A recent article in businessweek details the development of a new search engine from Wikipedia entitled Wikiasari, which is intended to launch early this year. The concept is to make an engine that delivers a better user experience by opening up various aspects of the system to the community. The two ways in which Wikiasari intends to do this are by utilizing open source code and a user rating system for search value.
Opening the algorithm for developers is a great idea. This allows the code to be improved by an exponentially larger number of contributors. The quality of an open source search algorithm can only improve by granting more users access to it, and because profit driven or self benefiting volunteer code changes would be refused by other community developers, the primary goal of improving user search experience is protected. This should eliminate any concern that a user could succeed in manipulating source code negatively. The open source system of checks and balances has been tested time and time again, and would function no differently here.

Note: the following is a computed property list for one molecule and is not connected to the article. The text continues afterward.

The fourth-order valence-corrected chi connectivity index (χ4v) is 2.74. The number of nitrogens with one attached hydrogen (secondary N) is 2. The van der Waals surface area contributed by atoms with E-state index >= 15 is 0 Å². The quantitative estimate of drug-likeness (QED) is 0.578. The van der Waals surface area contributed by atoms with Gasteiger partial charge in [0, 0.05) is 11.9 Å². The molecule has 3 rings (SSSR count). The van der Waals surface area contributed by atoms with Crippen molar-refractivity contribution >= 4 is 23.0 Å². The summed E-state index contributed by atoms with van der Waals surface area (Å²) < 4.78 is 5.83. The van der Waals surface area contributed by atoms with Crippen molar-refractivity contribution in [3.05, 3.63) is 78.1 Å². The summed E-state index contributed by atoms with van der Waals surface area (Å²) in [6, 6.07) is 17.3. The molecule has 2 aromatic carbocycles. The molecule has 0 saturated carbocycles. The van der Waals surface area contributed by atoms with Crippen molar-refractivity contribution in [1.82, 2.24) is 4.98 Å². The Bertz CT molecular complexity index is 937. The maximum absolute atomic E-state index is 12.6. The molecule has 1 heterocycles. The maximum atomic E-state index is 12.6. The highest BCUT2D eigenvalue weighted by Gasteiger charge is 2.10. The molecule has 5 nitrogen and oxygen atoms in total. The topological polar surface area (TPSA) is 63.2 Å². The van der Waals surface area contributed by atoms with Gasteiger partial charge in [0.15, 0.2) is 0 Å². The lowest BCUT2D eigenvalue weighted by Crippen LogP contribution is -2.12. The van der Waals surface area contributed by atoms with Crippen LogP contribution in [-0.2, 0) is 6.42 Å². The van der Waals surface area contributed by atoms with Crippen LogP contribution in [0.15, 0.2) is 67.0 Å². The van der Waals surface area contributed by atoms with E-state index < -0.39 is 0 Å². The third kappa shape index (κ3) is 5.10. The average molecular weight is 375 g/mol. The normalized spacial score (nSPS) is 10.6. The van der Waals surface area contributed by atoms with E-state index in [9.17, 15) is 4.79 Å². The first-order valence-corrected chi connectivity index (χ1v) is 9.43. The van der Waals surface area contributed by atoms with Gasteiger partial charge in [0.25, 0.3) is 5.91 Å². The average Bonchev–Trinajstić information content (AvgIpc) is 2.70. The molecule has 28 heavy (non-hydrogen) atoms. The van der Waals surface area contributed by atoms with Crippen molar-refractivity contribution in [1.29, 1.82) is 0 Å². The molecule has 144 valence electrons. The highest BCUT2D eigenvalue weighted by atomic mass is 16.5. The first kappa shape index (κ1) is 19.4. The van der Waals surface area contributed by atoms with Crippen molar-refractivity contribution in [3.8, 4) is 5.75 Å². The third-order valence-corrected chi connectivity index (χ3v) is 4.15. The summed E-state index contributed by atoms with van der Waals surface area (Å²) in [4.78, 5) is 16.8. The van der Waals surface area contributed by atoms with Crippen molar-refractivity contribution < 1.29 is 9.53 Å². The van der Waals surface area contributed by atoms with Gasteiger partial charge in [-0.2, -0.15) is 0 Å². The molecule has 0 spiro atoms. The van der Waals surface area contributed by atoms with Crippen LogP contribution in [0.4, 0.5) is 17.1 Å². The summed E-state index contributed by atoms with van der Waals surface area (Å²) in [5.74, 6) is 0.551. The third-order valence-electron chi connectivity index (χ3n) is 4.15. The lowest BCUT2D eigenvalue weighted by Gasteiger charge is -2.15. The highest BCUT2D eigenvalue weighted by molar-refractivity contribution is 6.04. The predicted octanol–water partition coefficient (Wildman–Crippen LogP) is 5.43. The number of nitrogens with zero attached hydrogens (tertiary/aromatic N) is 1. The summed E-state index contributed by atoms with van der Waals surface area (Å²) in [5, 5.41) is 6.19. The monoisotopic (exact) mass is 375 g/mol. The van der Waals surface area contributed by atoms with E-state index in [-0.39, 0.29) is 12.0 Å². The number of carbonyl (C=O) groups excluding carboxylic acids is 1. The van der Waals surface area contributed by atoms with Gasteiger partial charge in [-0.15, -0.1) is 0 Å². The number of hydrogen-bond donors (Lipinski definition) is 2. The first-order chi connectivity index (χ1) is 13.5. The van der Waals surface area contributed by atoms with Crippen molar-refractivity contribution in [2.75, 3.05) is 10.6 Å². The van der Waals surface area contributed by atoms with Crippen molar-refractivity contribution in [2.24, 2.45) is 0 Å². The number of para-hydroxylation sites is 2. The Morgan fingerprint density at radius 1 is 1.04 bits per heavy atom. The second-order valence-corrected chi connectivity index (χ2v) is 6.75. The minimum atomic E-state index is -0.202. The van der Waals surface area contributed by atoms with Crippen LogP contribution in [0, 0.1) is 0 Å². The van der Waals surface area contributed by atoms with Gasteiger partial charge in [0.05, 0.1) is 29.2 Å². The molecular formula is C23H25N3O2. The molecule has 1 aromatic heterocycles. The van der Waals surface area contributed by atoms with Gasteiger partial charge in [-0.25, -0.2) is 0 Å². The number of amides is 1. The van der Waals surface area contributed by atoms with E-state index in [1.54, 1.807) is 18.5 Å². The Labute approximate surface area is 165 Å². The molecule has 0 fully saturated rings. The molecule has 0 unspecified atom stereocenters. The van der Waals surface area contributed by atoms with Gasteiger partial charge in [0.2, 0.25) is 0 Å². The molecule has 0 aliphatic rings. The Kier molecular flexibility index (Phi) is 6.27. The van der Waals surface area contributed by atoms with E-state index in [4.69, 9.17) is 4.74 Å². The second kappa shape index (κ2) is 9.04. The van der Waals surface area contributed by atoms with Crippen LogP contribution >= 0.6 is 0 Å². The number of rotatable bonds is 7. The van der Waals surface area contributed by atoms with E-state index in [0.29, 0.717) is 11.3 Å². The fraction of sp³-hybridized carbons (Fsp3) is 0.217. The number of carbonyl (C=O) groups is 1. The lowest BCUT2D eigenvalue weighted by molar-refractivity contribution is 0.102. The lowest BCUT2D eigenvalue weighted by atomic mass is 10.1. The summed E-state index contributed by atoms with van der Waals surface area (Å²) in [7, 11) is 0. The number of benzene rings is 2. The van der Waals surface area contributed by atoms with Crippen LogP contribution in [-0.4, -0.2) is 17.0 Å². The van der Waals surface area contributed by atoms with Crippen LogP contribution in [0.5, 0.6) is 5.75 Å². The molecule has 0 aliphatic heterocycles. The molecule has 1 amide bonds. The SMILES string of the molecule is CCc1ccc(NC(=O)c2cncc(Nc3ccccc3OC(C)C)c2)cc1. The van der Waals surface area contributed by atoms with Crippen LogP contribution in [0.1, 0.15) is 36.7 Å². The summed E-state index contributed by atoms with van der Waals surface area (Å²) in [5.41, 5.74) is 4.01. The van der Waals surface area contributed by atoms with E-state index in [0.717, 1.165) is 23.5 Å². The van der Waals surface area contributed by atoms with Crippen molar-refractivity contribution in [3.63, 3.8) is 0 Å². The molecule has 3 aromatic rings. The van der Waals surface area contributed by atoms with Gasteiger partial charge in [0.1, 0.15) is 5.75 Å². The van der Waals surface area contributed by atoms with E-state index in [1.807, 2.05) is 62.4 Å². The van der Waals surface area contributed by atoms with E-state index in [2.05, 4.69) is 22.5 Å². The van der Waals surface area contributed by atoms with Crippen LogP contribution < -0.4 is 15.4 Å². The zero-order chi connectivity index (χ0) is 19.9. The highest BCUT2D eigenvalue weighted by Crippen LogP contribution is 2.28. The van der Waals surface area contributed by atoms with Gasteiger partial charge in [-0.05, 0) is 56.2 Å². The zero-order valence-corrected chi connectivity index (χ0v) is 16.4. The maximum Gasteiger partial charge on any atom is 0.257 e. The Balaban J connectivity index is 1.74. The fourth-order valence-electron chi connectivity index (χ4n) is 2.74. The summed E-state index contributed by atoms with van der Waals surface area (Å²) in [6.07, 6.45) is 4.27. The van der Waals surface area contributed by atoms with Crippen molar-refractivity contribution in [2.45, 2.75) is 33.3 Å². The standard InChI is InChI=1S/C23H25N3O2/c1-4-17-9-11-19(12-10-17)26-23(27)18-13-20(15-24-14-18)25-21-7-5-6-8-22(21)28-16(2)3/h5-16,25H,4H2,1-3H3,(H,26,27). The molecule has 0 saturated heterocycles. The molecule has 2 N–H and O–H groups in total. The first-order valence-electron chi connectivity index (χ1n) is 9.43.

People may try to find flaws and exploit the algorithm for its weaknesses to benefit themselves in some way. For Wikiasari, developers may dissect the code to find an unintended means to rank their sites higher. However, exploits usually become publicized, and once they do, they're corrected by the community. Historically, people have been repeatedly exploiting Apache's HTTP server since its debut. As a result, the flaws have been continually addressed and corrected; subsequently, it has become the most popular server of its type across the Internet. Opposing the option of opening source, and keeping code closed does not mean its flaws are any more protected than that of open sourced code. For example, most of Microsoft's products are closed source, and are famously known for being security liabilities. In short, opening source has produced some of the most secure and widely used programs on the Internet. (more…)